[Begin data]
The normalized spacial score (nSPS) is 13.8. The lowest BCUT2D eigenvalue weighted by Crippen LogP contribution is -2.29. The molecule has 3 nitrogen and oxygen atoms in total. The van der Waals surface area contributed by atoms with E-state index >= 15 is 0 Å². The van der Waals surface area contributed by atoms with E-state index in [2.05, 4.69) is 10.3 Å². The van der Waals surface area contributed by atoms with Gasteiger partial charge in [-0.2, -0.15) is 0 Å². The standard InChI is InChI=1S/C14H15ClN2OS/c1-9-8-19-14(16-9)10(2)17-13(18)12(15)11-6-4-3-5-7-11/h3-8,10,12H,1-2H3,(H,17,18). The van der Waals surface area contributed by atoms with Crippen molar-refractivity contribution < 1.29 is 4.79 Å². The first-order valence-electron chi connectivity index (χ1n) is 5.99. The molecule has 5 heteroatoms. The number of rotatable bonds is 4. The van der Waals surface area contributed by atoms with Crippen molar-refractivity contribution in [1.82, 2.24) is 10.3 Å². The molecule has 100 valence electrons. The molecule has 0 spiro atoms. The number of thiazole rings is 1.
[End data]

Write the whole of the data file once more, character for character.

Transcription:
The normalized spacial score (nSPS) is 13.8. The lowest BCUT2D eigenvalue weighted by Crippen LogP contribution is -2.29. The molecule has 3 nitrogen and oxygen atoms in total. The van der Waals surface area contributed by atoms with E-state index >= 15 is 0 Å². The van der Waals surface area contributed by atoms with E-state index in [2.05, 4.69) is 10.3 Å². The van der Waals surface area contributed by atoms with Gasteiger partial charge in [-0.2, -0.15) is 0 Å². The standard InChI is InChI=1S/C14H15ClN2OS/c1-9-8-19-14(16-9)10(2)17-13(18)12(15)11-6-4-3-5-7-11/h3-8,10,12H,1-2H3,(H,17,18). The van der Waals surface area contributed by atoms with Crippen molar-refractivity contribution < 1.29 is 4.79 Å². The first-order valence-electron chi connectivity index (χ1n) is 5.99. The molecule has 5 heteroatoms. The number of rotatable bonds is 4. The van der Waals surface area contributed by atoms with Crippen molar-refractivity contribution in [1.82, 2.24) is 10.3 Å². The molecule has 100 valence electrons. The molecule has 0 spiro atoms. The number of thiazole rings is 1.